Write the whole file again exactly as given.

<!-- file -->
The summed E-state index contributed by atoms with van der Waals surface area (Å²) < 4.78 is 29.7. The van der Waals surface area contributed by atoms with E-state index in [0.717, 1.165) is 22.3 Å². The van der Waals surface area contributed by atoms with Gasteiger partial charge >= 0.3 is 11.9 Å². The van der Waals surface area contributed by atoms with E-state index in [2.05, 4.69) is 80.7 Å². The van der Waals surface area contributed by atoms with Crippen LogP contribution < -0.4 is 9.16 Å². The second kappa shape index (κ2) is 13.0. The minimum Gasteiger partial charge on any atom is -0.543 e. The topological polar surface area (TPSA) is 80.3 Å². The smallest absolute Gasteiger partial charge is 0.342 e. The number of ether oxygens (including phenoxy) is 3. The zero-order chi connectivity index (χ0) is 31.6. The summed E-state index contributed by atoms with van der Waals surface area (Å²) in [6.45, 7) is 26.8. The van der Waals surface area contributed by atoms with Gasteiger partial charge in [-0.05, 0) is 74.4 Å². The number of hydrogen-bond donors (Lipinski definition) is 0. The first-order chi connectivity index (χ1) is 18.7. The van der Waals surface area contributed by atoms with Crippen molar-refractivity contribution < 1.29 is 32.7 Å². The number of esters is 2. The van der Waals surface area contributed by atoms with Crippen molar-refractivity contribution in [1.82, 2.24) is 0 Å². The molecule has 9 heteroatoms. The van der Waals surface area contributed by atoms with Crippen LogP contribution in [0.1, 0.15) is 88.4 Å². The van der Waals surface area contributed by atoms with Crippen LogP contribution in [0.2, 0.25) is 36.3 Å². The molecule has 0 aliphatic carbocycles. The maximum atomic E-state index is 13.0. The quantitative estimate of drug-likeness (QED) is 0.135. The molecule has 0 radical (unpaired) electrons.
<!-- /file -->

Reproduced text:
The summed E-state index contributed by atoms with van der Waals surface area (Å²) < 4.78 is 29.7. The van der Waals surface area contributed by atoms with E-state index in [0.717, 1.165) is 22.3 Å². The van der Waals surface area contributed by atoms with Gasteiger partial charge >= 0.3 is 11.9 Å². The van der Waals surface area contributed by atoms with E-state index in [2.05, 4.69) is 80.7 Å². The van der Waals surface area contributed by atoms with Crippen LogP contribution < -0.4 is 9.16 Å². The second kappa shape index (κ2) is 13.0. The minimum Gasteiger partial charge on any atom is -0.543 e. The topological polar surface area (TPSA) is 80.3 Å². The smallest absolute Gasteiger partial charge is 0.342 e. The number of ether oxygens (including phenoxy) is 3. The zero-order chi connectivity index (χ0) is 31.6. The summed E-state index contributed by atoms with van der Waals surface area (Å²) in [6.45, 7) is 26.8. The van der Waals surface area contributed by atoms with Gasteiger partial charge in [-0.05, 0) is 74.4 Å². The number of hydrogen-bond donors (Lipinski definition) is 0. The first-order chi connectivity index (χ1) is 18.7. The van der Waals surface area contributed by atoms with Crippen molar-refractivity contribution < 1.29 is 32.7 Å². The number of esters is 2. The van der Waals surface area contributed by atoms with Crippen molar-refractivity contribution in [1.82, 2.24) is 0 Å². The molecule has 9 heteroatoms. The van der Waals surface area contributed by atoms with Crippen LogP contribution in [0.1, 0.15) is 88.4 Å². The van der Waals surface area contributed by atoms with Crippen LogP contribution in [0.2, 0.25) is 36.3 Å². The molecule has 0 aliphatic carbocycles. The maximum atomic E-state index is 13.0. The quantitative estimate of drug-likeness (QED) is 0.135. The molecule has 0 radical (unpaired) electrons.